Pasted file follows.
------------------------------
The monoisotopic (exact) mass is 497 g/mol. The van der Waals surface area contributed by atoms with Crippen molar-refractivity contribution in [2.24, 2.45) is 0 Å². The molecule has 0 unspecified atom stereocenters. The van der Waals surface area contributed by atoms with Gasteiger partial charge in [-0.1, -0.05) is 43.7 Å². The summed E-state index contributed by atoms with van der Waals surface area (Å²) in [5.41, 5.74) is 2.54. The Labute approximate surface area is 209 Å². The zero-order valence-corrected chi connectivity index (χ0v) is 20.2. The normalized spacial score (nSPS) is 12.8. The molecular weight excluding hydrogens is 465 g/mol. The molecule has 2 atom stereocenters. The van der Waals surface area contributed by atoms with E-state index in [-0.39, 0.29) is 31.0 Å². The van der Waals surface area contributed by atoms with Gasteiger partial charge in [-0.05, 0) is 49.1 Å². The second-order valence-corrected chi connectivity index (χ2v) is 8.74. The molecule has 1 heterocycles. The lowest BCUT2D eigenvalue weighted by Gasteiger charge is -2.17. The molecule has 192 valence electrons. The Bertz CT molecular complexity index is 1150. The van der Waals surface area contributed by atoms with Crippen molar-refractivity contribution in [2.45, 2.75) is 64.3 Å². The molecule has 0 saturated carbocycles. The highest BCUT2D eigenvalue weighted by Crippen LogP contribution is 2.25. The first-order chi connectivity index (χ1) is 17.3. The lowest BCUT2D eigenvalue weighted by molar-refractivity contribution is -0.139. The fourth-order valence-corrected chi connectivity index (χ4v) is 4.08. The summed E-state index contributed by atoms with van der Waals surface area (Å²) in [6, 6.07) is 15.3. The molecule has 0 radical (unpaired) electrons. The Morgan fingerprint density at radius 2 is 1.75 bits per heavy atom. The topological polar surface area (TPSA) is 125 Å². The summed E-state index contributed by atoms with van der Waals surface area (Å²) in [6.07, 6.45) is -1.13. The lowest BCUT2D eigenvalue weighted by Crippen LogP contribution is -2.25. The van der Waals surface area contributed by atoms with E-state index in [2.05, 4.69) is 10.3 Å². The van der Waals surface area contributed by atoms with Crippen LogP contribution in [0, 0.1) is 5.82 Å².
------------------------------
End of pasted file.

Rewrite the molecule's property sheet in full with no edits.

The monoisotopic (exact) mass is 497 g/mol. The van der Waals surface area contributed by atoms with Crippen molar-refractivity contribution in [2.24, 2.45) is 0 Å². The molecule has 0 unspecified atom stereocenters. The van der Waals surface area contributed by atoms with Gasteiger partial charge in [-0.1, -0.05) is 43.7 Å². The summed E-state index contributed by atoms with van der Waals surface area (Å²) in [5.41, 5.74) is 2.54. The Labute approximate surface area is 209 Å². The zero-order valence-corrected chi connectivity index (χ0v) is 20.2. The normalized spacial score (nSPS) is 12.8. The molecular weight excluding hydrogens is 465 g/mol. The molecule has 2 atom stereocenters. The van der Waals surface area contributed by atoms with E-state index in [-0.39, 0.29) is 31.0 Å². The van der Waals surface area contributed by atoms with Gasteiger partial charge in [-0.05, 0) is 49.1 Å². The second-order valence-corrected chi connectivity index (χ2v) is 8.74. The molecule has 1 heterocycles. The lowest BCUT2D eigenvalue weighted by Gasteiger charge is -2.17. The molecule has 192 valence electrons. The Bertz CT molecular complexity index is 1150. The van der Waals surface area contributed by atoms with Crippen molar-refractivity contribution in [2.45, 2.75) is 64.3 Å². The molecule has 0 saturated carbocycles. The highest BCUT2D eigenvalue weighted by Crippen LogP contribution is 2.25. The first-order chi connectivity index (χ1) is 17.3. The lowest BCUT2D eigenvalue weighted by molar-refractivity contribution is -0.139. The fourth-order valence-corrected chi connectivity index (χ4v) is 4.08. The summed E-state index contributed by atoms with van der Waals surface area (Å²) in [6, 6.07) is 15.3. The molecule has 0 radical (unpaired) electrons. The Morgan fingerprint density at radius 2 is 1.75 bits per heavy atom. The topological polar surface area (TPSA) is 125 Å². The summed E-state index contributed by atoms with van der Waals surface area (Å²) in [6.07, 6.45) is -1.13. The lowest BCUT2D eigenvalue weighted by Crippen LogP contribution is -2.25. The van der Waals surface area contributed by atoms with E-state index in [2.05, 4.69) is 10.3 Å². The van der Waals surface area contributed by atoms with Crippen LogP contribution in [0, 0.1) is 5.82 Å².